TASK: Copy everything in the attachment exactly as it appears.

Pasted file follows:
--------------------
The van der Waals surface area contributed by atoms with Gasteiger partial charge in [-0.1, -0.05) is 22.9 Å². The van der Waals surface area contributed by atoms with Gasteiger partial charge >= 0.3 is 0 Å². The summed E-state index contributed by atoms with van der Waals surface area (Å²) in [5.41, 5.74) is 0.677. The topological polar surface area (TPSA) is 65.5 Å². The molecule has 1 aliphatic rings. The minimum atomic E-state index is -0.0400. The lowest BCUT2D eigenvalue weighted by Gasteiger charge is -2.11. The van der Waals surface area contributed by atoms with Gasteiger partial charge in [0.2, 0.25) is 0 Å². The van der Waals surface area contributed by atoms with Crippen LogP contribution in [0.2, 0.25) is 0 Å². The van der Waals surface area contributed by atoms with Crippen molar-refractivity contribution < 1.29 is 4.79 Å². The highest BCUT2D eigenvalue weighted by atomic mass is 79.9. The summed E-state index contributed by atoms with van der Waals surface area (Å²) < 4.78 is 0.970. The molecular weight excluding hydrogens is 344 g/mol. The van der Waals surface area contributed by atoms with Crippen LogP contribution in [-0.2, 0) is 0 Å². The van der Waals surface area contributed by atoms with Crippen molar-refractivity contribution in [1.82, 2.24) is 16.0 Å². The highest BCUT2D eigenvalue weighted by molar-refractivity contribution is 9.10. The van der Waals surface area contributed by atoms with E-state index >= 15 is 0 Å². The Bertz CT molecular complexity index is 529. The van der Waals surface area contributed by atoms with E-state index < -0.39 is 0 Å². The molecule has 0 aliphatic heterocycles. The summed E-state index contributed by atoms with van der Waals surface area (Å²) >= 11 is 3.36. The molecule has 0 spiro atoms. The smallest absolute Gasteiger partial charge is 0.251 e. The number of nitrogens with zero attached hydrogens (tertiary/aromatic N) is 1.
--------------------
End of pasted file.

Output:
The van der Waals surface area contributed by atoms with Gasteiger partial charge in [-0.1, -0.05) is 22.9 Å². The van der Waals surface area contributed by atoms with Gasteiger partial charge >= 0.3 is 0 Å². The summed E-state index contributed by atoms with van der Waals surface area (Å²) in [5.41, 5.74) is 0.677. The topological polar surface area (TPSA) is 65.5 Å². The molecule has 1 aliphatic rings. The minimum atomic E-state index is -0.0400. The lowest BCUT2D eigenvalue weighted by Gasteiger charge is -2.11. The van der Waals surface area contributed by atoms with Gasteiger partial charge in [0.2, 0.25) is 0 Å². The van der Waals surface area contributed by atoms with Crippen LogP contribution in [0.2, 0.25) is 0 Å². The van der Waals surface area contributed by atoms with Crippen molar-refractivity contribution < 1.29 is 4.79 Å². The highest BCUT2D eigenvalue weighted by atomic mass is 79.9. The summed E-state index contributed by atoms with van der Waals surface area (Å²) < 4.78 is 0.970. The molecular weight excluding hydrogens is 344 g/mol. The van der Waals surface area contributed by atoms with Crippen LogP contribution in [-0.2, 0) is 0 Å². The van der Waals surface area contributed by atoms with Crippen molar-refractivity contribution in [1.82, 2.24) is 16.0 Å². The highest BCUT2D eigenvalue weighted by molar-refractivity contribution is 9.10. The van der Waals surface area contributed by atoms with E-state index >= 15 is 0 Å². The Bertz CT molecular complexity index is 529. The van der Waals surface area contributed by atoms with E-state index < -0.39 is 0 Å². The molecule has 0 aliphatic heterocycles. The summed E-state index contributed by atoms with van der Waals surface area (Å²) >= 11 is 3.36. The molecule has 0 spiro atoms. The smallest absolute Gasteiger partial charge is 0.251 e. The number of nitrogens with zero attached hydrogens (tertiary/aromatic N) is 1.